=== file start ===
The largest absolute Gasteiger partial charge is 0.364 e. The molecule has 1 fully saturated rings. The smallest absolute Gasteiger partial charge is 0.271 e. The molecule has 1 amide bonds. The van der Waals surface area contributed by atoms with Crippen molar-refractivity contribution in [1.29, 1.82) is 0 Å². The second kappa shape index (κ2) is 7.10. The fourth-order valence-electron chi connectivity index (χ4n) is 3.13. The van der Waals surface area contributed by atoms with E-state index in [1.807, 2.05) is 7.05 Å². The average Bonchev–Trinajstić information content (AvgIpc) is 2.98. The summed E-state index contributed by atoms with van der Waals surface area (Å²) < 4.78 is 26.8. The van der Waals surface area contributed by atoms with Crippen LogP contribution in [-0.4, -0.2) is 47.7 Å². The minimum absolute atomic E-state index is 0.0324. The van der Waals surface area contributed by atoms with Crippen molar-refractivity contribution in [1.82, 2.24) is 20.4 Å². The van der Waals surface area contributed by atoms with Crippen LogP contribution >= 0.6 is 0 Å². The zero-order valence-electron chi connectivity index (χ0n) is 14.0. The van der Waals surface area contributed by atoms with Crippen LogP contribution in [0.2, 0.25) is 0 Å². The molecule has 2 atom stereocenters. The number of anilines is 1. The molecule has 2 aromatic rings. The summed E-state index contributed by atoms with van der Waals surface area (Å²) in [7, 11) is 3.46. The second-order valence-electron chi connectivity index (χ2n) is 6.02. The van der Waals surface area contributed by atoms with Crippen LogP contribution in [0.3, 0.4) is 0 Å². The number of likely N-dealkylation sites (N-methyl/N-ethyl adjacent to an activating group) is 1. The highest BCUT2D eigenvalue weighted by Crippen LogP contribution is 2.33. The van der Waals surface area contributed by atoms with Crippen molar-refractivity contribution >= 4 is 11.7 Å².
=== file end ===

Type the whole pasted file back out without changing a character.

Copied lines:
The largest absolute Gasteiger partial charge is 0.364 e. The molecule has 1 fully saturated rings. The smallest absolute Gasteiger partial charge is 0.271 e. The molecule has 1 amide bonds. The van der Waals surface area contributed by atoms with Crippen molar-refractivity contribution in [1.29, 1.82) is 0 Å². The second kappa shape index (κ2) is 7.10. The fourth-order valence-electron chi connectivity index (χ4n) is 3.13. The van der Waals surface area contributed by atoms with E-state index in [1.807, 2.05) is 7.05 Å². The average Bonchev–Trinajstić information content (AvgIpc) is 2.98. The summed E-state index contributed by atoms with van der Waals surface area (Å²) < 4.78 is 26.8. The van der Waals surface area contributed by atoms with Crippen LogP contribution in [-0.4, -0.2) is 47.7 Å². The minimum absolute atomic E-state index is 0.0324. The van der Waals surface area contributed by atoms with Crippen molar-refractivity contribution in [1.82, 2.24) is 20.4 Å². The van der Waals surface area contributed by atoms with Crippen LogP contribution >= 0.6 is 0 Å². The zero-order valence-electron chi connectivity index (χ0n) is 14.0. The van der Waals surface area contributed by atoms with Crippen LogP contribution in [0.2, 0.25) is 0 Å². The molecule has 2 atom stereocenters. The number of anilines is 1. The molecule has 2 aromatic rings. The summed E-state index contributed by atoms with van der Waals surface area (Å²) in [7, 11) is 3.46. The second-order valence-electron chi connectivity index (χ2n) is 6.02. The van der Waals surface area contributed by atoms with Crippen LogP contribution in [0.3, 0.4) is 0 Å². The number of likely N-dealkylation sites (N-methyl/N-ethyl adjacent to an activating group) is 1. The highest BCUT2D eigenvalue weighted by Crippen LogP contribution is 2.33. The van der Waals surface area contributed by atoms with Crippen molar-refractivity contribution >= 4 is 11.7 Å².